But, your comments about Balmer’s snide comments about capitalism are unjustified in the text and spring from simplistic evaluation. Once again, a stereotype.



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Scot McKnight

posted July 28, 2006 at 2:23 pm


Who knows where there is an online interview with Coulter about her faith? I do know there was someting in Time mag sometime back.



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BeckyR

posted July 28, 2006 at 4:30 pm


Public schools tolerance of diversity?? Has he been to a High School lately? Those who are in and those who are out, so sharply and rudely made? Those outside your group excluded and judged. Tolerance of diversity in elementary school, I have seen. Thankful to graduate and be done with High School because of the social stresses, I have seen. And this in no way is stepping into the homeschool – good or bad, discussion.



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BeckyR

posted July 28, 2006 at 4:43 pm


#50 Nancy. We very intentionally taught our kid how to think through ideas presented to her. And, boy, does she know how to do it. She’s far from perfect, and as her parent, that is admitting a lot (who doesn’t see their kid in the best light?) But, she had that ability to look at what is being said in words formed, or behind them, before out of High School. Better than many adults, as I think many adults aren’t taught or don’t know to think critically. A big influence was just hearing us, her parents talk of stuff like that daily. For us, ideas given her in school that would conflict with a christian world view, were not threats, but opportunity for her to use her critical thinking, or for us to teach her more about what is said behing those ideas. My bias is were we to put her in a christian school, is she would be taught the right things to think, but not how to think about them – what the ideas said, what they mean, whether to accept them or not. Again, that’s my bias. I’m not saying it’s a true statement of christian schools, or that public schools do it differently.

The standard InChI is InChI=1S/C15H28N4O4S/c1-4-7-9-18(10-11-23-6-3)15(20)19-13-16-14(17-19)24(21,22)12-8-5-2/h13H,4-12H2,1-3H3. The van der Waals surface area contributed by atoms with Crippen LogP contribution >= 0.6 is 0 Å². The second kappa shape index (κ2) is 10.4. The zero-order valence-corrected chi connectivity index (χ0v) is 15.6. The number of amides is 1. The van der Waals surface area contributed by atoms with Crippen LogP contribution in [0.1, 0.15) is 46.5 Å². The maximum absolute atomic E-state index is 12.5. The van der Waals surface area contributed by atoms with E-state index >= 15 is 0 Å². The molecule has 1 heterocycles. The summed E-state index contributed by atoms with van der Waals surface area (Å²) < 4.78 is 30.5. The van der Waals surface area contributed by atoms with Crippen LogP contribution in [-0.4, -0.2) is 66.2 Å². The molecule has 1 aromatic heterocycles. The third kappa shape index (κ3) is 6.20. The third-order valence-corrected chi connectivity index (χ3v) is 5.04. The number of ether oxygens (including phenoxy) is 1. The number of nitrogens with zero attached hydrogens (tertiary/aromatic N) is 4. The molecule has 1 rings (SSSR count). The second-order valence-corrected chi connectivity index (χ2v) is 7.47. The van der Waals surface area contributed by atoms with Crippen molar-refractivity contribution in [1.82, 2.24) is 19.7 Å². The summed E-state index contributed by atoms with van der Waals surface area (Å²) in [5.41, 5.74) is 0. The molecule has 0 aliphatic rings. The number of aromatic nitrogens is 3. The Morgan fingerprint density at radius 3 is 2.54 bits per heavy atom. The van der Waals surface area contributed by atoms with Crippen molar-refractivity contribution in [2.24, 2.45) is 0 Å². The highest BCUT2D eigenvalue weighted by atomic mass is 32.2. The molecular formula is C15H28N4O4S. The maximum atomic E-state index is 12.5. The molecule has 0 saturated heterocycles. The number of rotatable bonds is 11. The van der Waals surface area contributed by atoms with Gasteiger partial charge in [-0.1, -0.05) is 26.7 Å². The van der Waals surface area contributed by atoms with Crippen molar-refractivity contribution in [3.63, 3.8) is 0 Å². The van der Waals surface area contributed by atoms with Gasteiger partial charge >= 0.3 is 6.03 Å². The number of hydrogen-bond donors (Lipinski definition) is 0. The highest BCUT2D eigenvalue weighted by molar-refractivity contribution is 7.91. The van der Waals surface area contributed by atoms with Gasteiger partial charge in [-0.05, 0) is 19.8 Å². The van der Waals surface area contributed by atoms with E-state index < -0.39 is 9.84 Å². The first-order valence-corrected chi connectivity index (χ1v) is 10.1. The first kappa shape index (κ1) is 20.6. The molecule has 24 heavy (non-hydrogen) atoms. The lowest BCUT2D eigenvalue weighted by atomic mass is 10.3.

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C. Wess Daniels

posted July 28, 2006 at 5:04 pm


Scot,
Someone needed to say this, I am glad you did.



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Scot McKnight

posted July 28, 2006 at 5:05 pm


Say what Wess?



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RonMck

posted July 28, 2006 at 5:13 pm


Is the difference between American Democracy and the Kingdom of God getting blurred. Public educations might strengthen the former, but does it contribute to the latter. Or are they both the same?
Ron



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Nancy

posted July 28, 2006 at 5:34 pm


BeckyR – what you have done is what I aspire to do. As my son is entering 1st grade we still have work to do on the thinking and reasoning skills.